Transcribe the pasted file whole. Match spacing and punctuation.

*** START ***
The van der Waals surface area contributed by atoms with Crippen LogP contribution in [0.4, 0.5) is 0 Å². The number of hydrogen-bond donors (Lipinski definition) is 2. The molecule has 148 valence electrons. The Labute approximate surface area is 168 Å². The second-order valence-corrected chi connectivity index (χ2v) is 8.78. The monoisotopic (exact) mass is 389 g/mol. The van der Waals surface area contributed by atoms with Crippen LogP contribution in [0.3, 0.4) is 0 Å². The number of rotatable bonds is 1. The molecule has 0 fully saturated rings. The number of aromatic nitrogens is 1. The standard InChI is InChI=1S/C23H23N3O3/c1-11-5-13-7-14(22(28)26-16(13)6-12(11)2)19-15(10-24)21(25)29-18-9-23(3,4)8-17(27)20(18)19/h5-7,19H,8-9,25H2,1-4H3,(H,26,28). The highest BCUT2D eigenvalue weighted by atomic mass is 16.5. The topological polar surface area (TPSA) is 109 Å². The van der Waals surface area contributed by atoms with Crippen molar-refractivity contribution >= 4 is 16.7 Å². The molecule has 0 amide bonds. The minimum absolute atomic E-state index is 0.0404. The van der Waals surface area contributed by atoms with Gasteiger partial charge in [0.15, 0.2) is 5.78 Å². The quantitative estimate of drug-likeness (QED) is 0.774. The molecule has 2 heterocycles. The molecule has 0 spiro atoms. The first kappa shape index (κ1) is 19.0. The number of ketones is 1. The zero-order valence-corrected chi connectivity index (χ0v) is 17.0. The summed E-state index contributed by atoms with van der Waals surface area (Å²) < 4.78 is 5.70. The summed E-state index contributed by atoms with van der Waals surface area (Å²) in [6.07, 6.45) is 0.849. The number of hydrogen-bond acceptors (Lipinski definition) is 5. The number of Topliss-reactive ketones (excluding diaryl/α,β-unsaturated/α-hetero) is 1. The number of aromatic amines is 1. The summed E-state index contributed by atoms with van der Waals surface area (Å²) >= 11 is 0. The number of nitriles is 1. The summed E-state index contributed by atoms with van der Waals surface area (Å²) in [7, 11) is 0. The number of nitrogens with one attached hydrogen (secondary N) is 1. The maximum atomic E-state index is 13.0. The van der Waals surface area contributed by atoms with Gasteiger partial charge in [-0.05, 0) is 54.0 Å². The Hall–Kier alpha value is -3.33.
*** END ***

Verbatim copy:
The van der Waals surface area contributed by atoms with Crippen LogP contribution in [0.4, 0.5) is 0 Å². The number of hydrogen-bond donors (Lipinski definition) is 2. The molecule has 148 valence electrons. The Labute approximate surface area is 168 Å². The second-order valence-corrected chi connectivity index (χ2v) is 8.78. The monoisotopic (exact) mass is 389 g/mol. The van der Waals surface area contributed by atoms with Crippen LogP contribution in [0.3, 0.4) is 0 Å². The number of rotatable bonds is 1. The molecule has 0 fully saturated rings. The number of aromatic nitrogens is 1. The standard InChI is InChI=1S/C23H23N3O3/c1-11-5-13-7-14(22(28)26-16(13)6-12(11)2)19-15(10-24)21(25)29-18-9-23(3,4)8-17(27)20(18)19/h5-7,19H,8-9,25H2,1-4H3,(H,26,28). The highest BCUT2D eigenvalue weighted by atomic mass is 16.5. The topological polar surface area (TPSA) is 109 Å². The van der Waals surface area contributed by atoms with Crippen molar-refractivity contribution >= 4 is 16.7 Å². The molecule has 0 amide bonds. The minimum absolute atomic E-state index is 0.0404. The van der Waals surface area contributed by atoms with Gasteiger partial charge in [0.15, 0.2) is 5.78 Å². The quantitative estimate of drug-likeness (QED) is 0.774. The molecule has 2 heterocycles. The molecule has 0 spiro atoms. The first kappa shape index (κ1) is 19.0. The number of ketones is 1. The zero-order valence-corrected chi connectivity index (χ0v) is 17.0. The summed E-state index contributed by atoms with van der Waals surface area (Å²) < 4.78 is 5.70. The summed E-state index contributed by atoms with van der Waals surface area (Å²) in [6.07, 6.45) is 0.849. The number of hydrogen-bond acceptors (Lipinski definition) is 5. The number of Topliss-reactive ketones (excluding diaryl/α,β-unsaturated/α-hetero) is 1. The number of aromatic amines is 1. The summed E-state index contributed by atoms with van der Waals surface area (Å²) >= 11 is 0. The number of nitriles is 1. The summed E-state index contributed by atoms with van der Waals surface area (Å²) in [7, 11) is 0. The number of nitrogens with one attached hydrogen (secondary N) is 1. The maximum atomic E-state index is 13.0. The van der Waals surface area contributed by atoms with Gasteiger partial charge in [-0.05, 0) is 54.0 Å². The Hall–Kier alpha value is -3.33.